Clients should be aware that proceedings brought by a self-represented litigant raise a number of issues not encountered when all parties have retained legal representation.

In December 2016 the Law Society of New South Wales published revised Guidelines to assist practitioners in dealing with self-represented parties in civil proceedings. The Guidelines can be found here: http://www.lawsociety.com.au/cs/groups/public/documents/internetcontent/1230404.pdf

A summary of the main points contained in the Guidelines is below:

  • Solicitors have a duty to act fairly and honestly towards third parties, including towards self-represented opposing parties, and have a duty to assist the court when opposing a self-represented party.
  • Solicitors should always explain to a self-represented party that they are neither acting for nor providing advice to the self-represented party, but rather representing the best interests of their own client and will take all steps reasonably open to them in advancing that client’s case.
  •  Solicitors should try to encourage a self-represented party to at least seek some free legal advice (and should record this in any settlement agreement if it in fact occurs).
  •  Solicitors may require that an independent third party be available during settlement negotiations and should confirm that the self-represented party understands the terms and effect of any settlement. This confirmation should be noted on the record of transcript, orders or other document containing the terms of settlement.
  •  When dealing with a self-represented party, solicitors should use plain language and should ensure that all communications are confirmed clearly and plainly in writing.
  •  Solicitors should ensure that self-represented parties are provided with authorities prior to hearing and should take care not to burden self-represented parties with any unnecessary material.
  •  It is also good practice to provide self-represented parties in advance with a copy of any orders that may be sought at an interlocutory or directions hearing.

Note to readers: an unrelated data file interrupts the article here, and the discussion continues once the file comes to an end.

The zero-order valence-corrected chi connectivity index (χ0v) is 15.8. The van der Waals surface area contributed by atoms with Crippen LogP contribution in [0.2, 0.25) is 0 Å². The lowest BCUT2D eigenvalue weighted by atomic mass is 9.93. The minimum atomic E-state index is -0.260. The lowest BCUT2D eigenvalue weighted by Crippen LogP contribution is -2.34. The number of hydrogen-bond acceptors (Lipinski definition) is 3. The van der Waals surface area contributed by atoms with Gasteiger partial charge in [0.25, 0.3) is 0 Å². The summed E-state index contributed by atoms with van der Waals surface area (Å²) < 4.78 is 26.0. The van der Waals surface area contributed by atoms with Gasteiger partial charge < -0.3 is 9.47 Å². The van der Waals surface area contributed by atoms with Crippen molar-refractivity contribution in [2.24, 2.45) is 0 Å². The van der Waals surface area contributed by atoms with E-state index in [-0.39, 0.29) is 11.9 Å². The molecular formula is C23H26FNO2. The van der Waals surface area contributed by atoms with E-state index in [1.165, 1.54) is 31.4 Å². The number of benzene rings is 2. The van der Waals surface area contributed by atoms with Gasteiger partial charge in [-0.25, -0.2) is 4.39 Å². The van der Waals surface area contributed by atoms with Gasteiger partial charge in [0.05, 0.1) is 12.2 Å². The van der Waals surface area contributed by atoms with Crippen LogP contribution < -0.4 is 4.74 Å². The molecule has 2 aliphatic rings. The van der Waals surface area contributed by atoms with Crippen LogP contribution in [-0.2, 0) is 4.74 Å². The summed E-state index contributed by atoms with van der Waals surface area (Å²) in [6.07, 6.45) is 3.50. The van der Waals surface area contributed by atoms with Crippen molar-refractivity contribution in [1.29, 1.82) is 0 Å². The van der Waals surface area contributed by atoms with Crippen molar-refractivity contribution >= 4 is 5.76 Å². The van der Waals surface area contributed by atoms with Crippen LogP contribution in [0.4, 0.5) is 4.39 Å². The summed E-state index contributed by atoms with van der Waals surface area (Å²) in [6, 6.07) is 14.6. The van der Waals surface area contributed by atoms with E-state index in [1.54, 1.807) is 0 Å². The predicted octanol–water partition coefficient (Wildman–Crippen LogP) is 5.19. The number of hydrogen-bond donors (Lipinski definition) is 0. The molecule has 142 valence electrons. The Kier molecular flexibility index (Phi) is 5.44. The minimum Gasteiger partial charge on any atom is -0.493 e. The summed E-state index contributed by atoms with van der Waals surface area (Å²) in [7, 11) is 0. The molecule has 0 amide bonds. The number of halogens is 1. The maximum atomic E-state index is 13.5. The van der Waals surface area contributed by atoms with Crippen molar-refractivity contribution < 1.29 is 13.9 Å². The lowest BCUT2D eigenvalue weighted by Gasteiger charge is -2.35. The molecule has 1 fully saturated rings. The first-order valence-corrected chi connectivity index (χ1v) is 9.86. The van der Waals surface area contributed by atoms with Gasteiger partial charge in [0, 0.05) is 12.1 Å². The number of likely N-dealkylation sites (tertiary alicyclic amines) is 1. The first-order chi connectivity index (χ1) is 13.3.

•  It is important to be aware that a party, although generally self-represented, may nonetheless have retained a legal practitioner to act and advise on specific aspects or stages of a matter. Solicitors dealing with parties such as these should first contact the party’s solicitor to ascertain the extent of the retainer.
  •  A self-represented party may also directly brief a barrister, in which case the self-represented party will be responsible for legal work that barristers are restricted from performing, including commencing proceedings and serving court documents. Solicitors should be mindful of the distribution of workload in circumstances such as these.
  •  As judicial officers are required to ensure procedural fairness, they may give the appearance of significantly assisting a self-represented party during a proceeding, may extend the time taken to conduct a hearing and may also allow a person, known as a ‘McKenzie friend’, to assist a self-represented party at the hearing. Solicitors should make their clients aware of these issues so that clients can adjust their expectations of the hearing, including regarding timing and costs, accordingly.
  •  Further, solicitors should make their clients aware if they may be cross-examined by the self-represented party directly and counsel the client on how to react to particular lines of questioning.
  •  Solicitors should be aware, and make self-represented parties aware, of available resources. These include information sheets and website pages published by the NSW Supreme Court and the Federal Circuit Court. In certain Federal Court and Federal Circuit Court matters the Self Representation Service may also be available.
  •  Solicitors should also refer to the NSW Bar Association’s Guidelines for Barristers on Dealing with Self-Represented Litigants.

Clients should be aware of the peculiarities of dealing with self-represented litigants and these new Guidelines provide a useful guide.